A Practice of Hope
“But those who hope in the Lord will renew their strength. They will soar on wings like eagles; they will run and not grow weary, they will walk and not be faint.” Isaiah 40:31
Last fall, I was on a trip to Washington, DC with a group of youth from the church where I work. We were spending this time visiting different sites and learning about environmental issues and Native American cultures in preparation for our spring break trip. On our second day there, we visited a faith-based environmental justice organization to learn about the policy advocacy work they did. This was timely, given the fact that the United Nations had released the very bleak climate change report. Our meeting went very well and they provided a lot of useful information about the work they do and how we can do the same in our own church.
Then, it came time for questions at the end. Due to the seemingly bleak situation our environment was in, I decided that my question would be, “How exactly do you maintain hope when you do the kind of work that you do, especially when everything seems so hopeless?”
The answer I got has been tattooed on my brain ever since. One of the activists responded, “As a Christian, I am not called to a feeling of hope. I am called to a practice of hope.”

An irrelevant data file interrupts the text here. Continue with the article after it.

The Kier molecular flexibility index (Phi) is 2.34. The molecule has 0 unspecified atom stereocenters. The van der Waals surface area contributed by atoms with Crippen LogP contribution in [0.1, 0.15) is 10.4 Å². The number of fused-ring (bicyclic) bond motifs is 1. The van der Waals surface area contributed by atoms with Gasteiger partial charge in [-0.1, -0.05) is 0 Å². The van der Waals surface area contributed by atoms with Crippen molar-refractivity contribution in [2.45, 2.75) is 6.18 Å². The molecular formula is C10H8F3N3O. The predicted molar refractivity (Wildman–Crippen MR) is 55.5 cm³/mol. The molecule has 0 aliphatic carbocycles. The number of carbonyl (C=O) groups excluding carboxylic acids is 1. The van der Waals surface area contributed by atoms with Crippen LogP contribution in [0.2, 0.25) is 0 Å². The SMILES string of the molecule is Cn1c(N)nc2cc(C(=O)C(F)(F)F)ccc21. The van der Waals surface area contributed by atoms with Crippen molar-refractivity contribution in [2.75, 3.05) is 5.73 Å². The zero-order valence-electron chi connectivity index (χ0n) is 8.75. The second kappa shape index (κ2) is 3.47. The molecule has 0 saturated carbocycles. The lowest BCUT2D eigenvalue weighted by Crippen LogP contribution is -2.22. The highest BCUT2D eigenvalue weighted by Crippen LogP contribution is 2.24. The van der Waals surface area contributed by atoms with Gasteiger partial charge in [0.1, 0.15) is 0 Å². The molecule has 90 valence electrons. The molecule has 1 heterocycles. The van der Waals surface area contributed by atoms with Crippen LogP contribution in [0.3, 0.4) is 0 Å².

This is something that particularly struck me. When working for justice in the name of God, when everything seems to be lost, or that things will never change, our hope is an act of defiance. Sometimes we have hope because the alternative would be much more than what we can bear. To me, that hope is important because what are we supposed to do otherwise, wallow in despair?
I try and remember this when it feels like the work for inclusion in the UMC gets too difficult, or it feels like the dream may never come to fruition. Perhaps things seem hopeless, but that is exactly the way the forces of wickedness want to make us feel- the forces of wickedness that I vowed to resist during my Confirmation. Practicing hope is an act of resistance. This is what keeps me going, that perhaps by maintaining hope in the midst of struggle, we have a better chance of bringing the kin-dom of heaven to earth than if we were to get lost in our despairing. Our church cannot be inclusive without hope. Our world cannot be changed without hope. With hope, and with God, all things are possible.
Alex Carney (she/her/hers), queer United Methodist and Virginia Conference member, currently getting her Master's of Divinity at Drew Theological School.